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Expired contractor license penalties

March 7, 2017

If a contractor’s license lapses and no contracting work is being performed by the unlicensed contractor, there’s no problem. However, if a person chooses to act in the capacity of a contractor without being licensed to do so, the penalties may be severe. Those penalties are covered in Florida Statute 489.127.

Acting as a contractor without a license is a first-degree misdemeanor, punishable by a term of imprisonment up to one year, or 12 months of probation and a fine of up to $1,000. If an unlicensed person is convicted of that misdemeanor and he or she continues to act as a contractor in a construction project, it’s a third-degree felony, punishable by a term of imprisonment of up to five years and a fine of up to $5,000.

If probable cause indicates that unlicensed contracting work is taking place on a construction project which requires a current, valid certification or registration, a stop-work order may be issued by the Florida Department of Business and Professional Regulation (DBPR) requiring the project to immediately cease. In addition, an administrative penalty of up to $5,000 per incident could be imposed, along with civil penalties of anywhere from $500 to $5,000.

State penalties are not the only penalties that may be assessed. Each county or city also could issue citations against unlicensed contractors and impose penalties of up to $2,000. These penalties can add up, considering that Florida statutes provide that each day a willful, knowing violation continues, a separate offense occurs.

Other consequences of contracting without a license may include:

  • inability to acquire liability or worker’s compensation insurance.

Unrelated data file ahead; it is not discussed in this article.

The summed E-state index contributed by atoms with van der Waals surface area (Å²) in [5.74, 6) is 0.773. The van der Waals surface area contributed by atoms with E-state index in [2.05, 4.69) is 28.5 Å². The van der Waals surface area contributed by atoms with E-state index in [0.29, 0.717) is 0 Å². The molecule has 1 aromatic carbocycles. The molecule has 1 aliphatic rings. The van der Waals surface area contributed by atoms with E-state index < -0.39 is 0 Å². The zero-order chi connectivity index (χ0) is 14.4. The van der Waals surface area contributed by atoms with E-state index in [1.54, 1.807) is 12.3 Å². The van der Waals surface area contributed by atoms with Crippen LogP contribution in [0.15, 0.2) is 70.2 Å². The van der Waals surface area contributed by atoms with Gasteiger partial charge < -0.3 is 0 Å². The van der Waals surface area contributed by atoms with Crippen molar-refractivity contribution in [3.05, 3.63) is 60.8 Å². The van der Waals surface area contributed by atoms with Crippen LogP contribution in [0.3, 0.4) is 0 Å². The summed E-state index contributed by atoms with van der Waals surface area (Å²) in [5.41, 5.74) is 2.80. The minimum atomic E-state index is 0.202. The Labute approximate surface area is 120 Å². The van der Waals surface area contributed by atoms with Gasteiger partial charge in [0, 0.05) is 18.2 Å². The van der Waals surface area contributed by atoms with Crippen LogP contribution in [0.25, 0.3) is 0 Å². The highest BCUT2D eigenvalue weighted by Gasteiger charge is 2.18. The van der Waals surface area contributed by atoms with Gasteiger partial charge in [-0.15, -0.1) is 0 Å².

• inability to enforce a contract for work performed without a valid license.
  • inability to enforce lien rights.

The criminal and civil penalties for contracting without a license are severe, but it is important to remember that license requirements are in place to protect the contractor as well as the contractor’s customers. A person who has not obtained the required license for his or her profession may not have the requisite education or skill set to safely complete the tasks associated with their profession. Licensing statutes and ordinances make it more likely that aspiring contractors will obtain the education and skills needed to be safe on the job site.

Another consequence of unlicensed contracting is that – although a person may have the skill set to complete a certain contracting project without a license – he or she could be exploited by those who are well aware that an unlicensed contractor will not have any legal way to enforce payment for work performed. Some unlicensed workers toil on projects after normal work hours and on weekends for promises of payment that ultimately do not materialize.

License requirements are designed to protect individuals, and the Fort Lauderdale and Hollywood communities as a whole. If you’re cited for contracting without a license, seek immediate representation from a qualified construction attorney. There are defenses and mitigating factors which may assist the you in resolving the matter.